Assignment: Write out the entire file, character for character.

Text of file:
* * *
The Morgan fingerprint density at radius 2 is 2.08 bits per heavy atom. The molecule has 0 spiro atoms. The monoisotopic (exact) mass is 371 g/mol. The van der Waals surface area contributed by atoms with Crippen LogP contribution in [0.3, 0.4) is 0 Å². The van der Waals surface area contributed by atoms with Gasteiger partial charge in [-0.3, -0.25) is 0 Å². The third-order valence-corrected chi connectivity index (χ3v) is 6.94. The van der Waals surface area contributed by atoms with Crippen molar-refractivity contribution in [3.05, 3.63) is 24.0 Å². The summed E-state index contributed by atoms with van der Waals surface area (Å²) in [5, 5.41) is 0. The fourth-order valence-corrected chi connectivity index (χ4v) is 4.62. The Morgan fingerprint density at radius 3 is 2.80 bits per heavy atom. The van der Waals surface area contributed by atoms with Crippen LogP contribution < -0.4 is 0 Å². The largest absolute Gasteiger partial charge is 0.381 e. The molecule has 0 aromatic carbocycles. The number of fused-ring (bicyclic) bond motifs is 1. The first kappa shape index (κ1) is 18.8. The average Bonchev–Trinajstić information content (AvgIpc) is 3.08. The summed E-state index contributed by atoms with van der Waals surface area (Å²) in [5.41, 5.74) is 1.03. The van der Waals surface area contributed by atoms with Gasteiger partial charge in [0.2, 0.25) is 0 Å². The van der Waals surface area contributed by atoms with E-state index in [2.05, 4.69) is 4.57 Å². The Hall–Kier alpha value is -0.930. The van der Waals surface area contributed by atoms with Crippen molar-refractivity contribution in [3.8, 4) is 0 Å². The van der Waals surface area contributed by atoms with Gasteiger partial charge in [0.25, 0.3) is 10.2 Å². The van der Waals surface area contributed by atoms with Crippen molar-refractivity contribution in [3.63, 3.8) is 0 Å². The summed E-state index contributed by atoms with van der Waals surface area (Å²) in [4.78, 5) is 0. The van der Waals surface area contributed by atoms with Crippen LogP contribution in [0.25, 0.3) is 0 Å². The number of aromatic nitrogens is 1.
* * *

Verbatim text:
The Morgan fingerprint density at radius 2 is 2.08 bits per heavy atom. The molecule has 0 spiro atoms. The monoisotopic (exact) mass is 371 g/mol. The van der Waals surface area contributed by atoms with Crippen LogP contribution in [0.3, 0.4) is 0 Å². The van der Waals surface area contributed by atoms with Gasteiger partial charge in [-0.3, -0.25) is 0 Å². The third-order valence-corrected chi connectivity index (χ3v) is 6.94. The van der Waals surface area contributed by atoms with Crippen molar-refractivity contribution in [3.05, 3.63) is 24.0 Å². The summed E-state index contributed by atoms with van der Waals surface area (Å²) in [5, 5.41) is 0. The fourth-order valence-corrected chi connectivity index (χ4v) is 4.62. The Morgan fingerprint density at radius 3 is 2.80 bits per heavy atom. The van der Waals surface area contributed by atoms with Crippen LogP contribution < -0.4 is 0 Å². The largest absolute Gasteiger partial charge is 0.381 e. The molecule has 0 aromatic carbocycles. The number of fused-ring (bicyclic) bond motifs is 1. The first kappa shape index (κ1) is 18.8. The average Bonchev–Trinajstić information content (AvgIpc) is 3.08. The summed E-state index contributed by atoms with van der Waals surface area (Å²) in [5.41, 5.74) is 1.03. The van der Waals surface area contributed by atoms with Gasteiger partial charge in [0.2, 0.25) is 0 Å². The van der Waals surface area contributed by atoms with E-state index in [2.05, 4.69) is 4.57 Å². The Hall–Kier alpha value is -0.930. The van der Waals surface area contributed by atoms with Crippen molar-refractivity contribution in [3.8, 4) is 0 Å². The van der Waals surface area contributed by atoms with Gasteiger partial charge in [0.25, 0.3) is 10.2 Å². The van der Waals surface area contributed by atoms with Crippen molar-refractivity contribution in [3.63, 3.8) is 0 Å². The summed E-state index contributed by atoms with van der Waals surface area (Å²) in [4.78, 5) is 0. The van der Waals surface area contributed by atoms with Crippen LogP contribution in [0.25, 0.3) is 0 Å². The number of aromatic nitrogens is 1.